psychogeography that doesn’t need a name

In your wanderings, you will inevitably come upon an old building that makes you want to look around, maybe take a few tentative steps in one direction or another, shield your eyes against the sun. You know nothing about this overgrown spot, but it gets you nonetheless. You become curious and explore. There are stories here, and people, generations and heartache and suffering, winter mornings with steam rising from someone’s coffee mug, mundane tasks and small joys—there is too much to understand, but enough to know that this is an enduring place.

Decay is gradual but always faster than seems possible. A house is abandoned, and it only takes weeks for vines to sneak through the splintered wood of a window frame or for a seedling to take root in a clump of rotting leaves in a gutter. Roof shingles blow away, window panes crack. Paint flakes and wood turns gray. At some point, the resulting ruin is no longer an eyesore and becomes picturesque instead. Later, it returns to being an eyesore. Perhaps someone eventually initiates the process of reversal and gives the building a new purpose. As geographically remote as a site may be, people can be drawn to it over and over. It could be for practical reasons (a spring, the soil, good pasture) or for sentimental ones. Often it is an ancient pull.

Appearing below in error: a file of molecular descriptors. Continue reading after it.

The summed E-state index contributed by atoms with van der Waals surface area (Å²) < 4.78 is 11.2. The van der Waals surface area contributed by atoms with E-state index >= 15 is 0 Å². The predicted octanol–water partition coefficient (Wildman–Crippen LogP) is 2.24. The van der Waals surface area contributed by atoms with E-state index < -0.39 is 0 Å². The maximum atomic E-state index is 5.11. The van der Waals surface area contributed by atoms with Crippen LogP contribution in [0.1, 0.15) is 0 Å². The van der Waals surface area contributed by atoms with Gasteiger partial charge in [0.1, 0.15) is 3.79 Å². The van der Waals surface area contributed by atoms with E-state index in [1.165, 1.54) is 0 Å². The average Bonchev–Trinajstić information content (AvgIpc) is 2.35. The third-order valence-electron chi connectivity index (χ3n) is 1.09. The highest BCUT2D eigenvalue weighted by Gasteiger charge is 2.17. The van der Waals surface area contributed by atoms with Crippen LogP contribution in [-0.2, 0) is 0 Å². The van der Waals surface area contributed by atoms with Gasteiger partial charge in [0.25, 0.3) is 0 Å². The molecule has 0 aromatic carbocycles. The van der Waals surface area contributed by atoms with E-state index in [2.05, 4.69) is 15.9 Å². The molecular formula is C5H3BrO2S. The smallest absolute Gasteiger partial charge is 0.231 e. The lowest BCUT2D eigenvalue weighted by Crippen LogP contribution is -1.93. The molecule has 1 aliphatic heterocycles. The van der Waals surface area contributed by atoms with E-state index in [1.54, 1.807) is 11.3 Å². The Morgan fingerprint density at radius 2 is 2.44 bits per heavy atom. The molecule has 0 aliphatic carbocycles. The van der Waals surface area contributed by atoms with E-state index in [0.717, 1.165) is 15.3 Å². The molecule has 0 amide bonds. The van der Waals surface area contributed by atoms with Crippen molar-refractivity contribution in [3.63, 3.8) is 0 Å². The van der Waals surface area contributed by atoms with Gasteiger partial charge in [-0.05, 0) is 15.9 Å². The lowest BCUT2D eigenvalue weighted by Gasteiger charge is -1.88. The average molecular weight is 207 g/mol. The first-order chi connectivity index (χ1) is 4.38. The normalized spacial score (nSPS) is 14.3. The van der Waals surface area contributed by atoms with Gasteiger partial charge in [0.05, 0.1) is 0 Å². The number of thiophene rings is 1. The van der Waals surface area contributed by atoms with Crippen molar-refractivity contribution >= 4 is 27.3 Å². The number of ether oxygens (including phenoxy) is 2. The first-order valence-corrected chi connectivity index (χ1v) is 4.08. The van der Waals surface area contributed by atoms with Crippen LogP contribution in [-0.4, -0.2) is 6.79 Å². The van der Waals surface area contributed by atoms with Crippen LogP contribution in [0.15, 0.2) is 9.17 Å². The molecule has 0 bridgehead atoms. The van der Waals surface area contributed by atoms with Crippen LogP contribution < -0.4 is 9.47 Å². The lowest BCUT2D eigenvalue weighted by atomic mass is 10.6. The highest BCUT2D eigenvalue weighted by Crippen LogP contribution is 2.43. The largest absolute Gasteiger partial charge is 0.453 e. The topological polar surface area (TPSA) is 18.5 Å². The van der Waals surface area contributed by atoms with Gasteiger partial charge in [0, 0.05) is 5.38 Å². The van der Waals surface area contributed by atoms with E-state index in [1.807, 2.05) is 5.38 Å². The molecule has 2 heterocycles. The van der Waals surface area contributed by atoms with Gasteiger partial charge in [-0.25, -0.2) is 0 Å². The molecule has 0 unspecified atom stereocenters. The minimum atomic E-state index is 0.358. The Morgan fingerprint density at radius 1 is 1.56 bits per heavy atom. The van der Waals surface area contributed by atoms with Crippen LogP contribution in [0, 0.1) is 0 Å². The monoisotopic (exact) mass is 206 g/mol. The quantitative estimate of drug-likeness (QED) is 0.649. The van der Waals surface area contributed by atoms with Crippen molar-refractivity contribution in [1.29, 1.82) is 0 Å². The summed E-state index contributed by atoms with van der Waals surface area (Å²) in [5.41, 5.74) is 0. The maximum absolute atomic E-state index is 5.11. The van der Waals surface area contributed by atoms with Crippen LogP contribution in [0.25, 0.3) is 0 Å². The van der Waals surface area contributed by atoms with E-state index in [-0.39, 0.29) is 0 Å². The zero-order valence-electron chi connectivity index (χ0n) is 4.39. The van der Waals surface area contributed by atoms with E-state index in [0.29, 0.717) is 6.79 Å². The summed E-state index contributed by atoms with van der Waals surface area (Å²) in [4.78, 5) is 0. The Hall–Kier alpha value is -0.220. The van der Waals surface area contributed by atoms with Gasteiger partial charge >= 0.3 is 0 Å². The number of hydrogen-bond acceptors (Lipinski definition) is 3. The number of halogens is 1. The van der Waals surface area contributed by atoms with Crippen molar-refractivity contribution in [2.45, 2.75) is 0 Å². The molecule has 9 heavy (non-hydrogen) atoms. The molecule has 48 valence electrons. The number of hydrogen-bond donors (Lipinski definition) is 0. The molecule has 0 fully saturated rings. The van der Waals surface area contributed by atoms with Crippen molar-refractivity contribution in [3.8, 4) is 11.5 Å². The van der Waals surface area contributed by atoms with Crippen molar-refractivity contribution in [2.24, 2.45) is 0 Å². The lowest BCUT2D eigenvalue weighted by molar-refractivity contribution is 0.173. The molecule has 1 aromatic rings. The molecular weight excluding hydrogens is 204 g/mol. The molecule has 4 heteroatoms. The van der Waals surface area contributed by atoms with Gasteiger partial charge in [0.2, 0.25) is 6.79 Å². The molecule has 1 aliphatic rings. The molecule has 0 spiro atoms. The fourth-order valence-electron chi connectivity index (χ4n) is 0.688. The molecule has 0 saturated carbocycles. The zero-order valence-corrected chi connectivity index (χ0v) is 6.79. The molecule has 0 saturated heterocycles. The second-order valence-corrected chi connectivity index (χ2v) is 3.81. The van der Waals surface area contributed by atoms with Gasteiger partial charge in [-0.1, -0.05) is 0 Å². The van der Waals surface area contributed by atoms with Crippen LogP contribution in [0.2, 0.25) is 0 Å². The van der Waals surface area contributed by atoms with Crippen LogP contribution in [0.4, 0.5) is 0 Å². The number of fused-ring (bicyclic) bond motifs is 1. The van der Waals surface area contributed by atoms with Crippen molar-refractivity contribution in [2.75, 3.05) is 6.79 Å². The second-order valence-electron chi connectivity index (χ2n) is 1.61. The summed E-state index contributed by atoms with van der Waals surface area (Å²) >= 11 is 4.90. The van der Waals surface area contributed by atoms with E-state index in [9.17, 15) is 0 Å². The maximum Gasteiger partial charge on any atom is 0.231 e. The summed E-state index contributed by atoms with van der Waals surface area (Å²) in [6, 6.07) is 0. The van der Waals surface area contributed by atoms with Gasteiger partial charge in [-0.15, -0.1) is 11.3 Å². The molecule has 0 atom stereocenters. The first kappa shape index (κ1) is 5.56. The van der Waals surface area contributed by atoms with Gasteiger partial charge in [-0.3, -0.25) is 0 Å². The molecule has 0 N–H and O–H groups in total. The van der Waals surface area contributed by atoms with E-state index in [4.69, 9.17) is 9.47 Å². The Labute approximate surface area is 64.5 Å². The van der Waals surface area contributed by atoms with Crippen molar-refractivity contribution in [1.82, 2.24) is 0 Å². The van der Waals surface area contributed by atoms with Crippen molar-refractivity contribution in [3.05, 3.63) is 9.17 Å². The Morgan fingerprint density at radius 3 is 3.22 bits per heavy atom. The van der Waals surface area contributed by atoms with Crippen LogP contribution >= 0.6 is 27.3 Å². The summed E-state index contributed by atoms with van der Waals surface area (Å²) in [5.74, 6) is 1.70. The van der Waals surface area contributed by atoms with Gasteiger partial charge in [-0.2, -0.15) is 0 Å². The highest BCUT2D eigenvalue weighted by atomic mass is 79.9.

Here is a girls’ boarding school in ruins, its sturdy French design holding out against the seasons on an Ozarks hilltop.  Miles east, set back from the road in a wide valley I’ve never been to before, a boxy church suddenly comes into view. I’ve seen the building in photographs and it always seemed half-mythical to me, but here it is. Now, as I am standing close to it, the stories become overwhelming, and I escape to the adjacent cemetery. And a bluff overhang on the Buffalo brings out even older stories. There are no human-built structures here, but the slow work of the elements has created a shelter that has been attracting people forever. The water running over the rocks nearby seems to hold their quiet voices.

On the hike back, another chorus emerges, retelling the longest-lasting story of all: The 13-year cicadas of the Great Southern Brood have completed their final molt and fill the valley with their eerie courtship songs.

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One thought on “psychogeography that doesn’t need a name

  1. Those same places have found homes in my mind, too. Lovely photographs–as are those in the gallery at Underground. I’m proud to have early Sabine Schmidt photos!

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